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printf(3UCB)	   SunOS/BSD Compatibility Library Functions	  printf(3UCB)

NAME
       printf,	fprintf, sprintf, vprintf, vfprintf, vsprintf -	formatted out-
       put conversion

SYNOPSIS
       /usr/ucb/cc [flag ...] file ...
       #include	<stdio.h>

       int printf( format,  ...);
       const char *format;

       int fprintf( stream,  format,  va_list);
       FILE *stream;
       char *format;
       va_dcl;

       char *sprintf( s,  format,  va_list);
       char *s,	*format;
       va_dcl;

       int vprintf(format, ap);
       char *format;
       va_list ap;

       int vfprintf( stream,  format,  ap);
       FILE *stream;
       char *format;
       va_list ap;

       char *vsprintf( s,  format,  ap);
       char *s,	*format;
       va_list ap;

DESCRIPTION
       printf()	places output on the standard output stream stdout.  fprintf()
       places  output  on  the named output stream. sprintf() places "output,"
       followed	by the NULL character (\0), in consecutive bytes  starting  at
       *s;  it	is  the	user's responsibility to ensure	that enough storage is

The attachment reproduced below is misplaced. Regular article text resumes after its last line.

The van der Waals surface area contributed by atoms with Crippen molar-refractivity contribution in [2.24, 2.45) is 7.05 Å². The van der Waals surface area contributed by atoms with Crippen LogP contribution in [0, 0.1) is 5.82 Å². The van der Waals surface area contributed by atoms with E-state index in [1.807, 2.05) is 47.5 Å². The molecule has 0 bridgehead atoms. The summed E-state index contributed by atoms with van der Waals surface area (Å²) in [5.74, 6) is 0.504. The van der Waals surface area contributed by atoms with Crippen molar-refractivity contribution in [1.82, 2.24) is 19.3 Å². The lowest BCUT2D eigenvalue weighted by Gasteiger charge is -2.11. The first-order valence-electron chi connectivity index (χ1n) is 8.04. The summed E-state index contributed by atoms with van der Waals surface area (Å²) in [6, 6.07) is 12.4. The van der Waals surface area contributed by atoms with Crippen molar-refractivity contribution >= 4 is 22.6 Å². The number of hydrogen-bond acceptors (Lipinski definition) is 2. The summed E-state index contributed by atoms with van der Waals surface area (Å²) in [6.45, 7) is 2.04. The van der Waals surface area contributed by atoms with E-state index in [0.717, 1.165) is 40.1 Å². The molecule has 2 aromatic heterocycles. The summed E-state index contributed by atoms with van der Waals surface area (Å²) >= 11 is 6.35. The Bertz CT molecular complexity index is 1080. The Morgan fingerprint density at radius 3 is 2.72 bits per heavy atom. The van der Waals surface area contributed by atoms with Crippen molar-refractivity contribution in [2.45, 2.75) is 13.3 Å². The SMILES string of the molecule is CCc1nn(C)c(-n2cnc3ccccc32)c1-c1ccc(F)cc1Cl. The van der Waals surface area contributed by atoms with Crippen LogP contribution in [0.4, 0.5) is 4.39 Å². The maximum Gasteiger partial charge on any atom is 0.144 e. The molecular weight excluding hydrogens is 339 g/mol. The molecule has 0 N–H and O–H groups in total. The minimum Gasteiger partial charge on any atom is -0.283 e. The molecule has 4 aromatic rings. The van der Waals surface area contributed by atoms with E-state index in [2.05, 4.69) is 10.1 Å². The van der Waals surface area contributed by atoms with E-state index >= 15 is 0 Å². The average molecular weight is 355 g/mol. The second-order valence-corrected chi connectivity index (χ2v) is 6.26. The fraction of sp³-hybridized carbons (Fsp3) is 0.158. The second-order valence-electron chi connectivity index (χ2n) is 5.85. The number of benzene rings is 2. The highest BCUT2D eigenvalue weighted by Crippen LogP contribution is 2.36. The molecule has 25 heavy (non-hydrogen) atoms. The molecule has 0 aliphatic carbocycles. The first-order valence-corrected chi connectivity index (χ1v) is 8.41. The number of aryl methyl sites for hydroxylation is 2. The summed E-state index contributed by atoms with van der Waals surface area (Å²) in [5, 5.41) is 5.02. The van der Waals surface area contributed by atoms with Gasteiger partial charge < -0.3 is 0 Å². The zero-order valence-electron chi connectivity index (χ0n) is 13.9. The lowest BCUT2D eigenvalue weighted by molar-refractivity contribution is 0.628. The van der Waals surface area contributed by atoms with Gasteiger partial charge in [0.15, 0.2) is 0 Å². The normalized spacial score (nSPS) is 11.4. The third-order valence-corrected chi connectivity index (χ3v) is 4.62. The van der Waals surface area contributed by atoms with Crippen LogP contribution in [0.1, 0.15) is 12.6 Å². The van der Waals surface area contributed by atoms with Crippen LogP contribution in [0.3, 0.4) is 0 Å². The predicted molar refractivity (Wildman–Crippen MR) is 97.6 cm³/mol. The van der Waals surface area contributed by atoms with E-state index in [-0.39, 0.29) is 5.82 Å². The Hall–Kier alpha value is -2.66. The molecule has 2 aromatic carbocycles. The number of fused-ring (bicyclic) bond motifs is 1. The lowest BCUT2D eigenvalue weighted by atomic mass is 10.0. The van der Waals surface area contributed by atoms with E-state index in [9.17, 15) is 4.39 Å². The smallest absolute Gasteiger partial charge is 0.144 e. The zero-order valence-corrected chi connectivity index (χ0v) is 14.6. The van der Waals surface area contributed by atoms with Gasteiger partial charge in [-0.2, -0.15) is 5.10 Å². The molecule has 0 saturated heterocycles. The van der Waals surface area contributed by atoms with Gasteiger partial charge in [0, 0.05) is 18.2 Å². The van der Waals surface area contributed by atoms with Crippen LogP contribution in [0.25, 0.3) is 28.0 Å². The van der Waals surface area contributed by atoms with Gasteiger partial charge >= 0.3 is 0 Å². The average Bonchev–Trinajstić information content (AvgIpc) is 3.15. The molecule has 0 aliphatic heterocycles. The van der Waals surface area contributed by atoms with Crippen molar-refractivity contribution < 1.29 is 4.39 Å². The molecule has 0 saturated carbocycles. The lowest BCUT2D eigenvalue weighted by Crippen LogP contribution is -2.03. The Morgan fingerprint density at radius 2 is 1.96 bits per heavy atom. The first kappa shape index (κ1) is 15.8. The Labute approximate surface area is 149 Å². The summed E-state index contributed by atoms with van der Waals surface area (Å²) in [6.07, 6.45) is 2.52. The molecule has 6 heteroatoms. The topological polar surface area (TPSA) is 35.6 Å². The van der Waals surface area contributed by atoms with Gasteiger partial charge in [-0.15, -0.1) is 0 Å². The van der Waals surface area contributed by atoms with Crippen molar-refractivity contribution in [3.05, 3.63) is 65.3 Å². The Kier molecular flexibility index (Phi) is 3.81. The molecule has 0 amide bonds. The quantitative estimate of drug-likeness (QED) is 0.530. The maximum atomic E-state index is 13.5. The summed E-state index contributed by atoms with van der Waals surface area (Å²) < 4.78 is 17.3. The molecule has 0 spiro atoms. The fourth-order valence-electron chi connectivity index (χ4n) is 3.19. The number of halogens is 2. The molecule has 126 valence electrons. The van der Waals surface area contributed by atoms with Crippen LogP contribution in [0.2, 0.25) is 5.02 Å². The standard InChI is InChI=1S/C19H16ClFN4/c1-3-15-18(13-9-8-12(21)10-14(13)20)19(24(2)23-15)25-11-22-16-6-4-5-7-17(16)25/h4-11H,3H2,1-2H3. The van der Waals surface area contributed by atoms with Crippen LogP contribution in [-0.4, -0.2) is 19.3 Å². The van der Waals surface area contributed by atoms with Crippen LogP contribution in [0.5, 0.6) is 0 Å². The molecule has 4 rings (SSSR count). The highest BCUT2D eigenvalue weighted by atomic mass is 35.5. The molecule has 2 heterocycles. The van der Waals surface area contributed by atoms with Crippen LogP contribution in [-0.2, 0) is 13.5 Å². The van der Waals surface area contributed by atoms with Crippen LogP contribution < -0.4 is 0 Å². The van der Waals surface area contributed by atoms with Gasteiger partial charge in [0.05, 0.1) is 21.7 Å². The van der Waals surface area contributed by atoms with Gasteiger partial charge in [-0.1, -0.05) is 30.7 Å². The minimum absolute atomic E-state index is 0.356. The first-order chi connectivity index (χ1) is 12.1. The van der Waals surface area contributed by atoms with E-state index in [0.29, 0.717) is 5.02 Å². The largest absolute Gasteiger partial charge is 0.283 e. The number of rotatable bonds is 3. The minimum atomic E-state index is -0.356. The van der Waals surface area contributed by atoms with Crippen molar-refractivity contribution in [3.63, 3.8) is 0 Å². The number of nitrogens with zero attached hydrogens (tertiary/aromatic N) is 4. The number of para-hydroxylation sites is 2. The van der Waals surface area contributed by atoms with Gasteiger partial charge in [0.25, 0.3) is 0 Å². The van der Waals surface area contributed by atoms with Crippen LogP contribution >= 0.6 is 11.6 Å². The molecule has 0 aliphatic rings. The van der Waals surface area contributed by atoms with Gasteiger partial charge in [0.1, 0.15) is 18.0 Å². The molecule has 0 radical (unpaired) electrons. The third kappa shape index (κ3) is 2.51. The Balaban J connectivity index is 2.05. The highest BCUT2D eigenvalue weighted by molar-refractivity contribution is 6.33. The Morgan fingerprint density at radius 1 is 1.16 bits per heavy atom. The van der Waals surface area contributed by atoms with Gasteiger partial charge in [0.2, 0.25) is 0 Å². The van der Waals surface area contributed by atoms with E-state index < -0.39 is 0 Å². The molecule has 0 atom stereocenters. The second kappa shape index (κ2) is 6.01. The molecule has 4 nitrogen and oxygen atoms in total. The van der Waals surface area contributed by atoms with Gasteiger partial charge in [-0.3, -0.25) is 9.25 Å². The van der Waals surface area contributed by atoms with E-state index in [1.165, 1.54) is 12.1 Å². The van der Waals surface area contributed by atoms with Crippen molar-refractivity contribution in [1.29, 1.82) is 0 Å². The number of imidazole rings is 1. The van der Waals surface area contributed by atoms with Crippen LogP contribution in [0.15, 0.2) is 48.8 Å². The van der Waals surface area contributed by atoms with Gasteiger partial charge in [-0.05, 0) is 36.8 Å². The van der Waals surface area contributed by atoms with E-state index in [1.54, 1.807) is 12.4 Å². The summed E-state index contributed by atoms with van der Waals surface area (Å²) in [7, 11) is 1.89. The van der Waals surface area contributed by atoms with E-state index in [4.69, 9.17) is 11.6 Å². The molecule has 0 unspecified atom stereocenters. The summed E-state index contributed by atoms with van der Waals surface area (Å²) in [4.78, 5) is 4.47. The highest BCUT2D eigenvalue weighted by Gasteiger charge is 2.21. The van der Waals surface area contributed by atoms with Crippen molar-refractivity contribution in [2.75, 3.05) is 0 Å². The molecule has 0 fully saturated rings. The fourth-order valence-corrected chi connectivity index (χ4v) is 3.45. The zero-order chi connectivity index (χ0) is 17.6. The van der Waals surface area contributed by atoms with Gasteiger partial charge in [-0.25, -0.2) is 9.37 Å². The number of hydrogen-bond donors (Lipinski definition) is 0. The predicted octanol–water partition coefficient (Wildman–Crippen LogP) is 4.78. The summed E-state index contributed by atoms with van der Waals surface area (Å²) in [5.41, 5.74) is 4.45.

available.

       vprintf(),  vfprintf(),	and  vsprintf()	 are  the  same	 as  printf(),
       fprintf(),  and	sprintf()  respectively,  except that instead of being
       called with a variable number of	arguments, they	are called with	an ar-
       gument list as defined by varargs(3HEAD).

       Each  of	 these	functions converts, formats, and prints	its args under
       control of the format. The format is a character	string which  contains
       two  types of objects: plain characters,	which are simply copied	to the
       output stream, and conversion specifications, each of which causes con-
       version and printing of zero or more args. The results are undefined if
       there are insufficient args for the format. If the format is  exhausted
       while args remain, the excess args are simply ignored.

       Each  conversion	 specification is introduced by	the character %. After
       the %, the following appear in sequence:

	  o  Zero or more flags, which modify the meaning  of  the  conversion
	     specification.

	  o  An	 optional  decimal  digit  string  specifying  a minimum field
	     width. If the converted value has fewer characters	than the field
	     width,  it	 will be padded	on the left (or	right, if the left-ad-
	     justment flag `-',	described below, has been given) to the	 field